There’s a little light relief involving Kasper, Katrine and TV1’s Simon (who asks an intelligent question). The scene with Kasper pretending to take a call and Katrine calling him on it is comparatively playful and moves the characters from the formality of Borgen to a seaside, holiday setting. Later, Kasper and Katrine can talk about the similarities of the conference centre to somewhere in Brittany where they took a vacation. And it sets him up to attempt to seduce her once more.


Hanne Holm is sans scarf when in the Ekspres office. 

Labourites who lunch

Marrot owes HC a shrimp sandwich and two drinks. No wonder HC looks smug. Probably, HC bought lunch and that’s what the debt refers to, but you can’t help wonder whether there’s real pork barrel politics going on. A new fighter for the defence ministry? That’ll be a plate of herring, thank you. A rise in unemployment benefit? For you, that’s four crab puff vols-au-vent.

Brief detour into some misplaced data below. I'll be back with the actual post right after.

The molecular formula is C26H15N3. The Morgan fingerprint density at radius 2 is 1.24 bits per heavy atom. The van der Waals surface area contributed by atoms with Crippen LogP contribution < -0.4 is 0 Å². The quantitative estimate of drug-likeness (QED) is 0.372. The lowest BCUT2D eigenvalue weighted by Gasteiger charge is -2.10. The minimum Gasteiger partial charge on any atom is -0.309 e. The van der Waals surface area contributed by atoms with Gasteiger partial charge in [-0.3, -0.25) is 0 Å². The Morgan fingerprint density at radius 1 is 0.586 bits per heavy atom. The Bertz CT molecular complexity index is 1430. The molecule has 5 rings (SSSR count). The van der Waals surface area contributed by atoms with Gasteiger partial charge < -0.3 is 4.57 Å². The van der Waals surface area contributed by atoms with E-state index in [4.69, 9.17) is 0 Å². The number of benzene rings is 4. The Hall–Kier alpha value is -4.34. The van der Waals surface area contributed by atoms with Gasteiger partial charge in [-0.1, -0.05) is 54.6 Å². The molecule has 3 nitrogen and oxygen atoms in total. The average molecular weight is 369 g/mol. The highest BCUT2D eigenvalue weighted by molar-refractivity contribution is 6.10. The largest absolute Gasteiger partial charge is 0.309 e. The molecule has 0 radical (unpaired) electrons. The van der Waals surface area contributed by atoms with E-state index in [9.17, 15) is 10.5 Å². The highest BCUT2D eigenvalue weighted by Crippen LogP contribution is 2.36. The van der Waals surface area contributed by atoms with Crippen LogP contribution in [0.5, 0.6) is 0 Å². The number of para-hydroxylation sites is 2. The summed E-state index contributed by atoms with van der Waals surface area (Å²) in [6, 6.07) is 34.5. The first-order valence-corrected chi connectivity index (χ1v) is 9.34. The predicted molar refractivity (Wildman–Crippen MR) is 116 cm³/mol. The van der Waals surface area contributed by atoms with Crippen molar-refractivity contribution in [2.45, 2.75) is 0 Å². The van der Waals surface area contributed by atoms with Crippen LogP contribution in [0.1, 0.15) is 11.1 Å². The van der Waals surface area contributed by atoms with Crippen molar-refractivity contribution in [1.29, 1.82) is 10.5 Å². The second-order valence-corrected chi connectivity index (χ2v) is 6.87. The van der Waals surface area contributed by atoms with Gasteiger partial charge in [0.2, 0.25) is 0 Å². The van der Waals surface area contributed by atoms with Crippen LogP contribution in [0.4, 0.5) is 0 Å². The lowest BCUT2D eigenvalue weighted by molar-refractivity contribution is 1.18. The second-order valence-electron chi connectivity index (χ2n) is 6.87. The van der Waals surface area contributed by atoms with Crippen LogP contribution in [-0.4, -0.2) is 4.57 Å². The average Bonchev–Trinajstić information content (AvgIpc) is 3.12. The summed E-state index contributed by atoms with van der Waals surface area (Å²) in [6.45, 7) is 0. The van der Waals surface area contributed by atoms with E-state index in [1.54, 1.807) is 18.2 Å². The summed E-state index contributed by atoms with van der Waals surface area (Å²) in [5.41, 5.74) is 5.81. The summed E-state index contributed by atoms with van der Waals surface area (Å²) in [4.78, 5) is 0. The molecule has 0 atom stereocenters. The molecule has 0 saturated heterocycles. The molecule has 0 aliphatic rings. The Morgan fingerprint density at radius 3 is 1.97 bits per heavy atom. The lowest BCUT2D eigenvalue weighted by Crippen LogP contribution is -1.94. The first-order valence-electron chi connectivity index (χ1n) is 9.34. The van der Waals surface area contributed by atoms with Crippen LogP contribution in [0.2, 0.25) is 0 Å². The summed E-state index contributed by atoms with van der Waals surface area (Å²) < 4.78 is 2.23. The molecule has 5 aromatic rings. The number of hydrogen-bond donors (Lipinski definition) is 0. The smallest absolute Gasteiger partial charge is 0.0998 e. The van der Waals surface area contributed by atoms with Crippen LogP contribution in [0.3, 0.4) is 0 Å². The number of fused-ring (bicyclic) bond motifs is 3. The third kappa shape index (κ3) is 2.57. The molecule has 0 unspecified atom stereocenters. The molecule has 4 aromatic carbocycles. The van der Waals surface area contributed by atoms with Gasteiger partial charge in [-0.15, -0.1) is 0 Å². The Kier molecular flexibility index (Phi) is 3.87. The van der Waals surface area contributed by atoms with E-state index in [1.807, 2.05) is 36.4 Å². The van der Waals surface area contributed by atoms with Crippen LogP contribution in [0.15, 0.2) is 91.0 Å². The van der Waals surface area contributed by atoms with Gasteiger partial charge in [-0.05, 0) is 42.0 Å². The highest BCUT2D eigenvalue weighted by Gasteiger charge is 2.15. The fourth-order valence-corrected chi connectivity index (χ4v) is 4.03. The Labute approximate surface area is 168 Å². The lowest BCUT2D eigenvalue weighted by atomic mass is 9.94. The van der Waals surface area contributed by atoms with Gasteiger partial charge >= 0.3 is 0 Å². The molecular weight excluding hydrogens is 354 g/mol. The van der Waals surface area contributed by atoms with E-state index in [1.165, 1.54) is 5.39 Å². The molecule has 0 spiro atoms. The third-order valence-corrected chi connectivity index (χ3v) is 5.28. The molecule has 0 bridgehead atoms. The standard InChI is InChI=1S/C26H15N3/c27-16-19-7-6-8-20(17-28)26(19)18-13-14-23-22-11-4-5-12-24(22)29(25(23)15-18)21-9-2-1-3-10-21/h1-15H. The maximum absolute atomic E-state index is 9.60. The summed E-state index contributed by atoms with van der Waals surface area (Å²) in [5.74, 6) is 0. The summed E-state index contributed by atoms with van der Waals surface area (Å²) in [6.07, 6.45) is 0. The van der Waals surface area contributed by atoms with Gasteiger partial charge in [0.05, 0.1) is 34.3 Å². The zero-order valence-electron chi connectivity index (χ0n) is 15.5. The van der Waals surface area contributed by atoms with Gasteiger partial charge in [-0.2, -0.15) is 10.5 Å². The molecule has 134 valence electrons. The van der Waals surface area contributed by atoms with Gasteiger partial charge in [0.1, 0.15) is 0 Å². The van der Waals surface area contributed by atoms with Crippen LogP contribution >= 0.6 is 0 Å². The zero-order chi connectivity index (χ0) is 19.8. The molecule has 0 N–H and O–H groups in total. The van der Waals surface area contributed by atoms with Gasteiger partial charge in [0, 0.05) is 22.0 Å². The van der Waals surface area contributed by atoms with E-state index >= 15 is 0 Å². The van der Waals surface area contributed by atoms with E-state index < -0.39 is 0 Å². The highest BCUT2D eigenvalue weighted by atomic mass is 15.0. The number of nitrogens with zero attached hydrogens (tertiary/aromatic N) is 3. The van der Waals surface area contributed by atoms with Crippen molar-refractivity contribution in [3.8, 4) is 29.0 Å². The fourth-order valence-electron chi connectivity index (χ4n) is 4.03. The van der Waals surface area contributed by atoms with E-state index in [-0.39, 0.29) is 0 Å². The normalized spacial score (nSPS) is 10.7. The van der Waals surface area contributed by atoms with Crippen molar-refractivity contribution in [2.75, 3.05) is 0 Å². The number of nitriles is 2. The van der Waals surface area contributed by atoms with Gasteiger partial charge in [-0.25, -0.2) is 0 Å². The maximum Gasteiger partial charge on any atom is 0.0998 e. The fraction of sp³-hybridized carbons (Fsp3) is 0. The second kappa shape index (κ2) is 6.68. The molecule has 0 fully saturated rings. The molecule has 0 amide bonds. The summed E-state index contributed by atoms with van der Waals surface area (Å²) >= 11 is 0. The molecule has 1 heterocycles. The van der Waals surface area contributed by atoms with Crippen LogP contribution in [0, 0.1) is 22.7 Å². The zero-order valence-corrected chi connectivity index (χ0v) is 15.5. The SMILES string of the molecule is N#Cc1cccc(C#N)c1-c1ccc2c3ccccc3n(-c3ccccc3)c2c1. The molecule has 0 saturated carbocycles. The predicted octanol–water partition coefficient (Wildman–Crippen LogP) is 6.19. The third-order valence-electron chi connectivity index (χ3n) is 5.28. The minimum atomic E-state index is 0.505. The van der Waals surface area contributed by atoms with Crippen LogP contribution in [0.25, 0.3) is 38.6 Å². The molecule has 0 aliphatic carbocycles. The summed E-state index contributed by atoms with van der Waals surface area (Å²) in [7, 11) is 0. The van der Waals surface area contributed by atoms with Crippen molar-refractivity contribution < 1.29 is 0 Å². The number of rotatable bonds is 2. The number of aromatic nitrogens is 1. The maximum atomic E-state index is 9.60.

Is Hesselboe an unlikely ally of the Labour leader? (Less unlikely than Laugesen, who has banned Ekspres from raking up muck on his last contact in the party.) Politicians often manage to strike up decent relationships with those in other parties – just ask Bent and Yvonne. Indeed, given that Marrot is seen as someone with principles perhaps Laugesen is the less likely ally. Maybe Marrot was intimidated by his predecessor, or maybe respected him as someone who would get things done.

Laugesen kindly shares his two-step plan to bring down an opponent: first, humiliate him, then launch the character assassination. It’s a neat way to predict the mini-bar allegations.

What do you think? Leave a comment and check out our other Borgen coverage.